Food and IBS
IBS and your diet
As you no doubt have discovered, IBS symptoms and eating habits are closelyrelated. Some foods can trigger a flare up of symptoms and/or make them worse.The common offenders include rich, high-fat foods, fried foods, alcohol, caffeine, and large meals. There are many potential trigger foods and ultimately you will develop an understanding of your own triggers and tolerances for a given food or food type. A food that causes debilitating symptoms for one person may, in comparison, be relatively benign for someone else. The adverse reaction to a given food can often cause people to erroneously believe that they have an allergy to that food. Statistically, most people with IBS have a food intolerance, rather than a food allergy
What is the difference between a food intolerance and a food allergy?
A food allergy occurs when the immune system reacts against a perceived allergen (i.e., a vigorous immune reaction to an otherwise harmless substance). Common allergens include nuts, eggs, shellfish, and cow’s milk. The immune reaction affectsmany parts of the body and cause several different symptoms (e.g., skin rash, swelling, of the lips/face/eyes). Symptoms can range from mild to life-threatening (e.g., anaphylaxis). A food intolerance, in comparison, is usually less severe and predominantly causes digestive complaints (e.g., diarrhoea, gas, bloating). Unlike food allergies, which are an immune reaction, food intolerances involve a chemical reaction to food.Common food intolerances include lactose intolerance (i.e., inability to properly digest the sugar, lactose, present in dairy products), wheat, monosodium glutamate (MSG), and artificial sweeteners. Symptoms of food allergy can occur very quickly, within minutes of exposure. Symptoms of food intolerance, in comparison, can also occur quickly but generally take longer to appear (sometimes 12 -24 hours).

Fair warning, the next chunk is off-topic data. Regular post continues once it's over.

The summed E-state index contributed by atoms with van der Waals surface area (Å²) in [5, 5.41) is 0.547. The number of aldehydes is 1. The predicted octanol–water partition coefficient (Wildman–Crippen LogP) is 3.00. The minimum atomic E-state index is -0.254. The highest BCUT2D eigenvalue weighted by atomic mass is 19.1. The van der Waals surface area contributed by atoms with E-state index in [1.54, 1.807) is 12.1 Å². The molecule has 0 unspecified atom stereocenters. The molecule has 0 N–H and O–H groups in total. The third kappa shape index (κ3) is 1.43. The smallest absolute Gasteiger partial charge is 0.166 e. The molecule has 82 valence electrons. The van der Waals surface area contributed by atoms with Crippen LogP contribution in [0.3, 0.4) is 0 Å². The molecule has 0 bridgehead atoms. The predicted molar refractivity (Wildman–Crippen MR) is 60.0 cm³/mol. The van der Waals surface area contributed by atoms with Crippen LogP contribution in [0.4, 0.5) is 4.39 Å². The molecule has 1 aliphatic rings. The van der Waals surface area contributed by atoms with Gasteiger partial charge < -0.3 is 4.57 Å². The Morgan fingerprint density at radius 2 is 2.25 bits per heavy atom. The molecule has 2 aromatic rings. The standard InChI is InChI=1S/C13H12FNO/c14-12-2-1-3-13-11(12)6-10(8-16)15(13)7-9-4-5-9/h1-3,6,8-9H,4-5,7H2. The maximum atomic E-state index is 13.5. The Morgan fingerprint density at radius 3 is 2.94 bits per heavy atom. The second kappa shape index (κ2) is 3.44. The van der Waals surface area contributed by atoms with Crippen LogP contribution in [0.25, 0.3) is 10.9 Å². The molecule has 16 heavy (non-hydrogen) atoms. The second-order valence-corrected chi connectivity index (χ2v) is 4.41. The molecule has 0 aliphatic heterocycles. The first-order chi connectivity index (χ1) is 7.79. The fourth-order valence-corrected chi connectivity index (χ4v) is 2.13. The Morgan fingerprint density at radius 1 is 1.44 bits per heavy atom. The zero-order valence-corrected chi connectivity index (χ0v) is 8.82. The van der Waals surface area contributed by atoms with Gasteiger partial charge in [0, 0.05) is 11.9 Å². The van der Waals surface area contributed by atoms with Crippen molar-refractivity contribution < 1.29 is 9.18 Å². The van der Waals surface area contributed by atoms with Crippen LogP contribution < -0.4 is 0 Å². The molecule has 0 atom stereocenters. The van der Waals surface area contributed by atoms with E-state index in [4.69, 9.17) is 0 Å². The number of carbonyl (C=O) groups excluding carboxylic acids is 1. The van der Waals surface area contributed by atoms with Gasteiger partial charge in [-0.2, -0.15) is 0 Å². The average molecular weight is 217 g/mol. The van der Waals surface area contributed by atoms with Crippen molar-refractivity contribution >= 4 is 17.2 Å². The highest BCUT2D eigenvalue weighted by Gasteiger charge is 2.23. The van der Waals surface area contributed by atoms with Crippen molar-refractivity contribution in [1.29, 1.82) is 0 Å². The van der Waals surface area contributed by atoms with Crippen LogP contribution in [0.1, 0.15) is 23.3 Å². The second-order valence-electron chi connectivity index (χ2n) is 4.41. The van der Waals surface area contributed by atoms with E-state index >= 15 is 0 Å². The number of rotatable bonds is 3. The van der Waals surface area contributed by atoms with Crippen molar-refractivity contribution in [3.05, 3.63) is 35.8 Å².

Remember, food allergies can be life threatening and extreme care should be taken to avoid exposure to suspected allergens. It is important to discuss any suspected food allergies with your doctor for referral and diagnosis (e.g., patch/skin prick testing common allergens). Food intolerance can be challenging to navigate, especially in cases where the suspected food or substance is found in many foods (e.g., lactose, wheat). Consultation with a gastroenterologist and dietitian can help identify and avoid foods likely to cause adverse intolerance reactions.